🤓 Based on our data, we think this question is relevant for Professor Nejad's class at YU.

Magnetic force must be equal to the centripetal force.

Therefore,

$\overline{)\frac{\mathbf{m}{\mathbf{v}}^{\mathbf{2}}}{\mathbf{r}}{\mathbf{=}}{\mathbf{q}}{\mathbf{v}}{\mathbf{B}}\phantom{\rule{0ex}{0ex}}\frac{\mathbf{m}\mathbf{v}}{\mathbf{r}}{\mathbf{=}}{\mathbf{q}}{\mathbf{B}}}$

Solving for r:

$\overline{){\mathbf{r}}{\mathbf{=}}\frac{\mathbf{m}\mathbf{v}}{\mathbf{q}\mathbf{B}}}$

For N - 14,

r_{N-14 }= (2.35×10^{-26})(513×10^{3})/(1.6 × 10^{-19})(0.510) = 0.1477 m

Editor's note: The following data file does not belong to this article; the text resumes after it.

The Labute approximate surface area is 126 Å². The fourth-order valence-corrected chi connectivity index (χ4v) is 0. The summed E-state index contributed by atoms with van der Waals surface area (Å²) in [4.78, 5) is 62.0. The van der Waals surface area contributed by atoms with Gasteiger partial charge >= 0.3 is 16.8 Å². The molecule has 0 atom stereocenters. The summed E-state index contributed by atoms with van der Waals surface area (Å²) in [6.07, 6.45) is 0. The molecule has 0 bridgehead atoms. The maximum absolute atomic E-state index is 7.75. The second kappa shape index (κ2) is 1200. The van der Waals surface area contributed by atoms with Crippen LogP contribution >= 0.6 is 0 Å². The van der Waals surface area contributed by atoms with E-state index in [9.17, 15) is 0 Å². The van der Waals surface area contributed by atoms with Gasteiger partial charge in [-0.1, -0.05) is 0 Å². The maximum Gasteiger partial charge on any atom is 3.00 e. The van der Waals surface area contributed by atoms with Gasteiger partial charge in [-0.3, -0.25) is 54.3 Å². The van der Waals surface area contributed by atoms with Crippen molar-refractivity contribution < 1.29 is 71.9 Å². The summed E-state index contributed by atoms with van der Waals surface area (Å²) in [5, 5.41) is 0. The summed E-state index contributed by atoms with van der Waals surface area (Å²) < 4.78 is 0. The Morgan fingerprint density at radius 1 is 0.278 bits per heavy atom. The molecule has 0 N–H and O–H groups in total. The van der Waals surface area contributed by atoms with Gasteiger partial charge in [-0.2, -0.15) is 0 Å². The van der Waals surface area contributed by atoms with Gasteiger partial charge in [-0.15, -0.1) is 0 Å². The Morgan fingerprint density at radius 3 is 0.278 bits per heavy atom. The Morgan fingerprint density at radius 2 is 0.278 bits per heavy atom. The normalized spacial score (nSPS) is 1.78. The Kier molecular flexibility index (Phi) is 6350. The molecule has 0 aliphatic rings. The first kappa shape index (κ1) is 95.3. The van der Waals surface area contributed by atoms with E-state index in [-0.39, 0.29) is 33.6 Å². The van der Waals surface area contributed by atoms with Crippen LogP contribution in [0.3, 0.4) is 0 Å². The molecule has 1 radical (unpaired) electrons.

Distance, d_{14} = 2r_{14} = (2)(0.1477) = 0.2954 m

The amount of meat in prehistoric diets can be determined by measuring the ratio of the isotopes nitrogen-15 to nitrogen-14 in bone from human remains. Carnivores concentrate ^{15}N, so this ratio tells archaeologists how much meat was consumed by ancient people. Suppose you use a velocity selector (Figure 1) to obtain singly ionized (missing one electron) atoms of speed 513 km/s and want to bend them within a uniform magnetic field of 0.510 T. The measured masses of these isotopes are 2.35×10^{-26} kg (^{14}N) and 2.45×10^{-26} kg (^{15}N).

Find the separation of the ^{14}N and ^{15}N isotopes at the detector.

Express your answer with the appropriate units.

s = ___

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Based on our data, we think this problem is relevant for Professor Nejad's class at YU.